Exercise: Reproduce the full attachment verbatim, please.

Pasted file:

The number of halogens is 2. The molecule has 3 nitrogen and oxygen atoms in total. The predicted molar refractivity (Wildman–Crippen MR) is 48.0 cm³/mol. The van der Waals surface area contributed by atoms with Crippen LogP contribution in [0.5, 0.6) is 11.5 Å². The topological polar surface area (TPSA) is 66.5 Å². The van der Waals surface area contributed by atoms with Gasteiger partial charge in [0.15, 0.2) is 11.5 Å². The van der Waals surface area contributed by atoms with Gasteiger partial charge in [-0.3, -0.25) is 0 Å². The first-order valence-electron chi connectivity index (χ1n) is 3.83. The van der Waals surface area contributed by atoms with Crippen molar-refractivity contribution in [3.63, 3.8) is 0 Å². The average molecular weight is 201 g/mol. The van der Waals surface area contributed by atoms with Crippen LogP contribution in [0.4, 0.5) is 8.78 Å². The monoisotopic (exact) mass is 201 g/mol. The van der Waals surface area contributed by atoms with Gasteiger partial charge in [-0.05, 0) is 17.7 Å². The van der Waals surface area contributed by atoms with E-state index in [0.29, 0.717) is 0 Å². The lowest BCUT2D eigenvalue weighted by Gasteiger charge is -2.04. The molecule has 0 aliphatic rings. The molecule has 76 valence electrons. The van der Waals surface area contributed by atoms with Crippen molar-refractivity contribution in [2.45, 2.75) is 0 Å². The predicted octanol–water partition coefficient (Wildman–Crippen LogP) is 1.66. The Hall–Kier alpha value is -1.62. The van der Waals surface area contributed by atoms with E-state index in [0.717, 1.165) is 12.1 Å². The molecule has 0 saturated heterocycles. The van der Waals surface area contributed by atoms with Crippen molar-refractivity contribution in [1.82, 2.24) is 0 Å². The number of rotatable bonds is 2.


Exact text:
The number of halogens is 2. The molecule has 3 nitrogen and oxygen atoms in total. The predicted molar refractivity (Wildman–Crippen MR) is 48.0 cm³/mol. The van der Waals surface area contributed by atoms with Crippen LogP contribution in [0.5, 0.6) is 11.5 Å². The topological polar surface area (TPSA) is 66.5 Å². The van der Waals surface area contributed by atoms with Gasteiger partial charge in [0.15, 0.2) is 11.5 Å². The van der Waals surface area contributed by atoms with Gasteiger partial charge in [-0.3, -0.25) is 0 Å². The first-order valence-electron chi connectivity index (χ1n) is 3.83. The van der Waals surface area contributed by atoms with Crippen molar-refractivity contribution in [3.63, 3.8) is 0 Å². The average molecular weight is 201 g/mol. The van der Waals surface area contributed by atoms with Crippen LogP contribution in [0.4, 0.5) is 8.78 Å². The monoisotopic (exact) mass is 201 g/mol. The van der Waals surface area contributed by atoms with Gasteiger partial charge in [-0.05, 0) is 17.7 Å². The van der Waals surface area contributed by atoms with E-state index in [0.29, 0.717) is 0 Å². The lowest BCUT2D eigenvalue weighted by Gasteiger charge is -2.04. The molecule has 0 aliphatic rings. The molecule has 76 valence electrons. The van der Waals surface area contributed by atoms with Crippen molar-refractivity contribution in [2.45, 2.75) is 0 Å². The predicted octanol–water partition coefficient (Wildman–Crippen LogP) is 1.66. The Hall–Kier alpha value is -1.62. The van der Waals surface area contributed by atoms with E-state index in [0.717, 1.165) is 12.1 Å². The molecule has 0 saturated heterocycles. The van der Waals surface area contributed by atoms with Crippen molar-refractivity contribution in [1.82, 2.24) is 0 Å². The number of rotatable bonds is 2.